An international research team has made a major discovery that a rare inherited bleeding syndrome is caused by a gene mutation – but researchers were also surprised to find a link between the mutation and certain types of cancer.
The syndrome results in a low number of platelets in the blood, or cells that help blood to clot, and the only treatment is lifelong blood transfusions.
The study was published today in Science Translational Medicine and the research team includes Professor Wendy Erber, Dean of UWA’s Faculty of Medicine, Dentistry and Health Sciences.
Professor Erber said firstly identifying the genes was important because it would mean that patients could be diagnosed accurately and early, reducing the rate of disease progression.
“In addition, the significance of finding a cause means that there is the potential for improved treatment to specifically target the genetic abnormality,” she said.
“Given it was found that the mutated gene causes a certain type of protein to be hyperactive, inhibiting the activity of this protein could potentially eliminate the need for blood transfusions, which is the only treatment currently available.”
Professor Erber said researchers studied three generations of the same family where certain members suffered from excessive unexplained bleeding, as well as abnormal bones and disruption to tooth development.
Professor Erber said such patients had long presented a mystery to the medical profession and their illness had often been misdiagnosed because nobody had found what caused the bleeding.
“Even with the best pathology testing available, no explanation or cause had ever been identified for what appeared to be an inherited condition,” she said.
“Very thorough DNA testing was done to find the rogue gene. It was found that all the patients had the same mutation in a gene, called SRC, and this led to the gene being hyperactive.”
Professor Erber said the mutation explained why the family members were experiencing the same problem and would enable researchers to test others for the same condition.
“This is of value in itself but there was also a surprise finding – that mutations identified in this inherited syndrome are also associated with certain types of cancers. However, when the DNA mutation occurs in cancer it is acquired, not inherited,” she said.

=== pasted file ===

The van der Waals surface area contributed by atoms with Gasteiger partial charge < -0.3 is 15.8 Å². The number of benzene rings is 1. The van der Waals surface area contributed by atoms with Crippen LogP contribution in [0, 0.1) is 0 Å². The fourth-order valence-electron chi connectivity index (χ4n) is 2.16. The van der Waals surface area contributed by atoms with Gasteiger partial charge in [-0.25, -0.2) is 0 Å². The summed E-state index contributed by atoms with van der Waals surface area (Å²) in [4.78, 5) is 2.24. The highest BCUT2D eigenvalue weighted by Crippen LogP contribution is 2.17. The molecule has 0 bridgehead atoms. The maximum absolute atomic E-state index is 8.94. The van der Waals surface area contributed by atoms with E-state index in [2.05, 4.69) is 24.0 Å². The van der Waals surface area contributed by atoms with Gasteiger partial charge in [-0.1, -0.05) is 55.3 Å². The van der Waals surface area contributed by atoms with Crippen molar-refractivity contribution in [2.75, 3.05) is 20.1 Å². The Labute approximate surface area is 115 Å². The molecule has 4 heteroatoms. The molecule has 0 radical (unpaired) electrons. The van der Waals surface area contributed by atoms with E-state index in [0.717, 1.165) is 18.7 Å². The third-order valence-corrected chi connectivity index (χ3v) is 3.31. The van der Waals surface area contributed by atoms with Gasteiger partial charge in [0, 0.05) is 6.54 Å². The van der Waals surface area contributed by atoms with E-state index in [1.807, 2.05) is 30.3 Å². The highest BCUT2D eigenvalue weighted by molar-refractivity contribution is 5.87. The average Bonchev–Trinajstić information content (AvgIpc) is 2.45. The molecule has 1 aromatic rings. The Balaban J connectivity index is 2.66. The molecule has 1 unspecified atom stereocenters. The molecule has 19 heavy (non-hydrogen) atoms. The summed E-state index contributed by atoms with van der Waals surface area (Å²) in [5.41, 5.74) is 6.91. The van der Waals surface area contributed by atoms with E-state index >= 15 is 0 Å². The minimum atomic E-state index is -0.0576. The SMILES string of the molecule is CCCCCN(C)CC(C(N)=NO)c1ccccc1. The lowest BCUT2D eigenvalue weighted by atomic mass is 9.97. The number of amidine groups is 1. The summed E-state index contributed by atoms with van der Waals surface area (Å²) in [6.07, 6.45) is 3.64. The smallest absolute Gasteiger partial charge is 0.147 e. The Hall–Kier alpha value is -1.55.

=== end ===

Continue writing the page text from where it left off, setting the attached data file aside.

“The importance of this surprise finding is that research on the cancers with the same gene mutation is rather advanced and this knowledge may be transferred to the patients with the bleeding syndrome. Cancer research has already developed an inhibitor for the protein that becomes overactive.”
Professor Erber’s major role in the study was reviewing the blood counts and reviewing patient samples of blood and bone marrow. The samples were sent from Europe to UWA because of her expertise in this area of haematology.
The next step for researchers was to explore whether there was a link between this mutation and the bleeding risk common in patients taking cancer drugs that might interfere with the SRC mutation, she said.
“The vision is to then use the latest cancer research findings related to drugs that inhibit the hyperactive protein associated with gene mutations and potentially eliminate the requirement for regular blood transfusions in patients with the bleeding syndrome,” Professor Erber said.
The research was undertaken by the international BRIDGE-BPD consortium, which aims to discover gene mutations associated with inherited rare blood diseases with no known cause. Project leaders were Professor Willem Ouwehand, from Cambridge University and Professor Kathleen Freson, from Leuven University in Belgium.
Professor Wendy Erber (+61 8) 9346 3928 / (+61 4) 18 610 600
(Dean of Faculty of Medicine, Dentistry and Health Sciences)
David Stacey (UWA Media and Public Relations Manager) (+61 8) 6488 3229 / (+61 4) 32 637 716